Harmony of a Nation - Overcoming Baseless Hatred (Part 4)
Ways to Overcome Baseless Hatred
One effective means for removing hatred from one’s heart and restoring peace is through judging others favorably (see Rashi on Shabbat 127b “hani nami bhanei shaichi”). The halacha says that when one sees a
If one saw a person who is mediocre in his Torah observance, then, if the act is equally likely to be a sin or not a sin, one must judge him favorably. If the act seems more likely to be a sin, then it is considered a good thing to judge him favorably even though one does not have to. If there is no way to interpret his action favorably, then he should think that perhaps the person already regretted his action and did teshuva for it (Chafetz Chaim 3:7, 4:4).
Regarding those who are not Torah observant in today’s day and age, we mentioned in part two of this series that often it is because he is lacking basic Jewish education — and his sins are usually a result of ignorance and not of rebellion and malicious intent. In such a case, one is not allowed to hate him as a result of seeing him sin (see Rambam, Hilchot Mamrim 3:3, Chazon Ish, Orach Chaim 87:14 and Yoreh Deah 1:6, 2:16, 2:28, Marganita Tava, printed at the end of Sefer Ahavat Chessed). By contemplating on the above, one can remove hatred from one’s heart by telling oneself that the person does not know better and does not have bad intent. By doing so, one will come to have compassion on him and hopefully even guide him in the right direction. A halachic authority should be contacted to determine who exactly falls under this category.
The question now is: How can one sincerely judge his fellow favorably and make up in his mind that he didn’t sin when he saw him do an action that seems so likely to have been a transgression? One way to do this is by reminding oneself of cases where, even though one seemed sure of the malicious intent of his friend, it turned out that it was just a misunderstanding.
There is a story that I often contemplate when faced with such situations. There was a first grade teacher who was always very punctual for class. One morning, he was held up and came a few minutes late. He was silently regretting his own lateness when, to his chagrin, Shlomo, one of his students, ran over to him immediately, sticking his watch into the embarrassed teacher’s face. The teacher reprimanded Shlomo and made a note to call his parents about the chutzpah displayed. On the telephone, Shlomo’s mother explained, “Oh no! This was just a misunderstanding. You see, Shlomo just got a new watch and said he wanted you to be the first to see it…” (for more examples, see Shabbat 127a and Ahavat Yisrael, chapter 5). The situation above is actually very common. Often people think that they were wronged by their friend, when, in fact, the whole thing was a big misunderstanding.
Even in rare cases where it is not possible for someone to judge favorably, one can still minimize the hatred in his heart in other ways. For example, if his fellow did not speak to him in a befitting manner, he can think to himself that perhaps the person had a bad day, and, as a result of his angry mood, did not have full control over his actions. One can also consider the fact that his fellow may have wronged him accidentally, or maybe he already regretted his actions and was just too embarrassed to ask for forgiveness, or maybe his intentions were good even though the results were not (see Rashi on Shabbat 127b “hani nami bhani shaichi” and Ahavat Yisrael, chapter 5).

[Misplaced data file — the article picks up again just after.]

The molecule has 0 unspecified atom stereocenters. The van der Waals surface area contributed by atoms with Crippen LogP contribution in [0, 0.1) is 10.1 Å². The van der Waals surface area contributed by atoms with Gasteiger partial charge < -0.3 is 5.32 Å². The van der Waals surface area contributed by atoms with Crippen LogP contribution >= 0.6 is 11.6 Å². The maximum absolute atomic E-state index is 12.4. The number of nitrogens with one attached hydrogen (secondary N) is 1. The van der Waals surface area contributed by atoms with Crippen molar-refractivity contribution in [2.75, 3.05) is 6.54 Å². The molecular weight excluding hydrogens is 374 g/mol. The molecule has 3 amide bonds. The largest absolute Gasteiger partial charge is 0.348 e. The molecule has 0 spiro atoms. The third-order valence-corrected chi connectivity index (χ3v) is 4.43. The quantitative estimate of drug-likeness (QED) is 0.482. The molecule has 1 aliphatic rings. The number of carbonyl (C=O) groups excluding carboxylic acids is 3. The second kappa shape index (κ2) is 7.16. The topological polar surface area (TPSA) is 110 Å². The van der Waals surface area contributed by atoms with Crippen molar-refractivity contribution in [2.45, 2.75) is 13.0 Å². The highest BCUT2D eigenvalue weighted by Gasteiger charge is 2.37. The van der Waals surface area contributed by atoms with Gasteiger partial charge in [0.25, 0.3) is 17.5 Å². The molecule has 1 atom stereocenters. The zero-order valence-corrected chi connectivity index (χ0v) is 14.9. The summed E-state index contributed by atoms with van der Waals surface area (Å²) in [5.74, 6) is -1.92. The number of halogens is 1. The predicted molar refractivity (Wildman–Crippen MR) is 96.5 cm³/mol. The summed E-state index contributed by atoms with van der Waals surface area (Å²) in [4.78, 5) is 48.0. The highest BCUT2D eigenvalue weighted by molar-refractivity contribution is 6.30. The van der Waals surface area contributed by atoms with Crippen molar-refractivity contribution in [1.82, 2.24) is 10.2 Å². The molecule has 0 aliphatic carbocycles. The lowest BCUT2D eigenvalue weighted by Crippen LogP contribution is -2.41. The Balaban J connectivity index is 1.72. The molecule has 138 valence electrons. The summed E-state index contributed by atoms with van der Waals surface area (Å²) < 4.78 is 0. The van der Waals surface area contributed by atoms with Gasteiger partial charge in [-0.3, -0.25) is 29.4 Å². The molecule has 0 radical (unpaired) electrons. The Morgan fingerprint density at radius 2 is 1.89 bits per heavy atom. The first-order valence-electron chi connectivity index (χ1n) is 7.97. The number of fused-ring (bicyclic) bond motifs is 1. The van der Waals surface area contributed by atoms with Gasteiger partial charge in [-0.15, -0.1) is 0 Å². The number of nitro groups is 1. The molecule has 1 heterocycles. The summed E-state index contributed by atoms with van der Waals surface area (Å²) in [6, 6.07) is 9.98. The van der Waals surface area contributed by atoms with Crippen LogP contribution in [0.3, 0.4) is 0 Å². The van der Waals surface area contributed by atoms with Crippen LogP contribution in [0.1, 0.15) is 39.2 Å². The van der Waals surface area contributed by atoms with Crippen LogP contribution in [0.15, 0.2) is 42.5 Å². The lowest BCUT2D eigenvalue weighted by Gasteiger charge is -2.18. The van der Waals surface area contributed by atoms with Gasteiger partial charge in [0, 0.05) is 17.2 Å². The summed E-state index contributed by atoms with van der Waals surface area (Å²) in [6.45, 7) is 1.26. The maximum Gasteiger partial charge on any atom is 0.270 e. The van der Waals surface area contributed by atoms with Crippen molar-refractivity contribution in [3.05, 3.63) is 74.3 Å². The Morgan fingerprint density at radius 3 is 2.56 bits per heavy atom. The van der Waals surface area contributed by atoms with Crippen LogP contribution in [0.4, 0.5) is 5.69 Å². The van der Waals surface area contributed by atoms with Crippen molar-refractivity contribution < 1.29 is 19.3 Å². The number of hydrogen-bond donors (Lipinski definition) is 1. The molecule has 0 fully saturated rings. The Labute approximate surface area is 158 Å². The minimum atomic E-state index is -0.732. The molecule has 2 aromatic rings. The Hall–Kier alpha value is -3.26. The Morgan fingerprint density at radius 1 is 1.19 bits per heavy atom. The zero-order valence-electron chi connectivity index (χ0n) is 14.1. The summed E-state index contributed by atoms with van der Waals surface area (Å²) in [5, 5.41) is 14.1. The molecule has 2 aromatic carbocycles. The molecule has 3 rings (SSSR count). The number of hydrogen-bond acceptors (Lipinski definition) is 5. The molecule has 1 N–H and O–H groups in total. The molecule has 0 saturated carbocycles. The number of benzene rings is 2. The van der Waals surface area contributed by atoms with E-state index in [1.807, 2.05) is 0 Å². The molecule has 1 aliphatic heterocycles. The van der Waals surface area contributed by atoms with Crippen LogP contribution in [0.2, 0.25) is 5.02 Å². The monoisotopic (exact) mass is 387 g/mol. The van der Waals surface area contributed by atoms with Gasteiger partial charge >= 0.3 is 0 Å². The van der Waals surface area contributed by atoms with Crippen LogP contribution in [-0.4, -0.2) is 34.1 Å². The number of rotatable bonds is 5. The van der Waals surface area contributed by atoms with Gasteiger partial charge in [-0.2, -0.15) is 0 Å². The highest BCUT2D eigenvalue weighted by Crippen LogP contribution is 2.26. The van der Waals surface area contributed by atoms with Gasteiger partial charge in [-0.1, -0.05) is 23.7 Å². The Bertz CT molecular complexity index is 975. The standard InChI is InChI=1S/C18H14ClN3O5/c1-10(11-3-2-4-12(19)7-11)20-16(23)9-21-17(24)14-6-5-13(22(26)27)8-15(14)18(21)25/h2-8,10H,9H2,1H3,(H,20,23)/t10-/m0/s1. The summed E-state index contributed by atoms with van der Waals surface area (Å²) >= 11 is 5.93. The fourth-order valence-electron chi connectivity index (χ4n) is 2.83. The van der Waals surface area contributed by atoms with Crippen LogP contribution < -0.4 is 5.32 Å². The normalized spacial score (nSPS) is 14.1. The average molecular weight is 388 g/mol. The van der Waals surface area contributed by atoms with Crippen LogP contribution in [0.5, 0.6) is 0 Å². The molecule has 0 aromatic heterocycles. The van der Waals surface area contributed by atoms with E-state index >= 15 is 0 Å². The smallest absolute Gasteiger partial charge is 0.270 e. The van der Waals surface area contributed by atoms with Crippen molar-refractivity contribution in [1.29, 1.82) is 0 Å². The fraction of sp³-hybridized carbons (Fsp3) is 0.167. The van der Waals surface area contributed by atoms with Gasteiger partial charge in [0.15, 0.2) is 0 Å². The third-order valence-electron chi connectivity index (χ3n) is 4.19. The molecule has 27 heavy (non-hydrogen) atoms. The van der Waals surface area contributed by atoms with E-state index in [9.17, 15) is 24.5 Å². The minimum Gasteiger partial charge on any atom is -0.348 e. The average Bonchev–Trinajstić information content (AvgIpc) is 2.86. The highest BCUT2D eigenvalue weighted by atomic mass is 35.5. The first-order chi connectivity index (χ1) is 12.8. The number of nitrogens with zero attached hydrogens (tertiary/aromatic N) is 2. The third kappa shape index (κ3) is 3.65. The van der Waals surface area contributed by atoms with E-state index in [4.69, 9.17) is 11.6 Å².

More generally, one can remind oneself that everyone has his own tests in life. Perhaps this person is not as sensitive in one area, just as himself he may be lacking sensitivity in another. After all, everyone has their own unique weaknesses and strong points. With this perspective, one may be more understanding of the other’s actions, and thereby reduce, or, even better, eradicate his personal hatred altogether.
As extra motivation to judge one’s fellow favorably, it is worth mentioning the Gemara’s teaching that judging one’s fellow favorably is one of the unique things for which one receives reward both in this world and in the World to Come (see Shabbat 127a-127b).
If the action of one’s fellow was a sin, then one has the mitzvah to let him know that what he did was a transgression and reprimand him for his actions (Rambam, Hilchot De’ot 6:6-7; see also Chut Shani, Yom Hakipurim p. 122 who says that this mitzvah applies today as well). It can very well be that the offender did not know or realize that what he did was a transgression, and, upon knowing, will do teshuva for it and not repeat it in the future. Alternatively, perhaps he will explain how his actions were justified or misunderstood. Both of these results will help to remove the hatred from one’s heart (see Ohr Hachaim on Vayikra 19:17).
In cases like the above where one is obligated to judge one’s fellow favorably, some hold that one does not have the mitzvah to reprimand him because he is obligated to assume that he didn’t transgress or that he did teshuva for it already. Others, however, hold that even then one has the mitzvah of reprimanding (see Chafetz Chaim 4:4 and Be’er Mayim Chaim 18 there for a discussion). One should consult a competent halachic authority to judge and rule in each individual case.
When reprimanding, one must be very careful to do it in a sensitive and correct way so that it will be effective and so that one would not commit the serious transgression of embarrassing his fellow or hurting his feelings. In general, the mitzvah of reprimanding has many halachot, such as whom to reprimand, when and where to do it, how to do it, etc. In fact, there are cases where one should not reprimand at all. Therefore, before doing it, one must thoroughly learn the halachot of reprimanding and discuss the individual case with a competent halachic authority.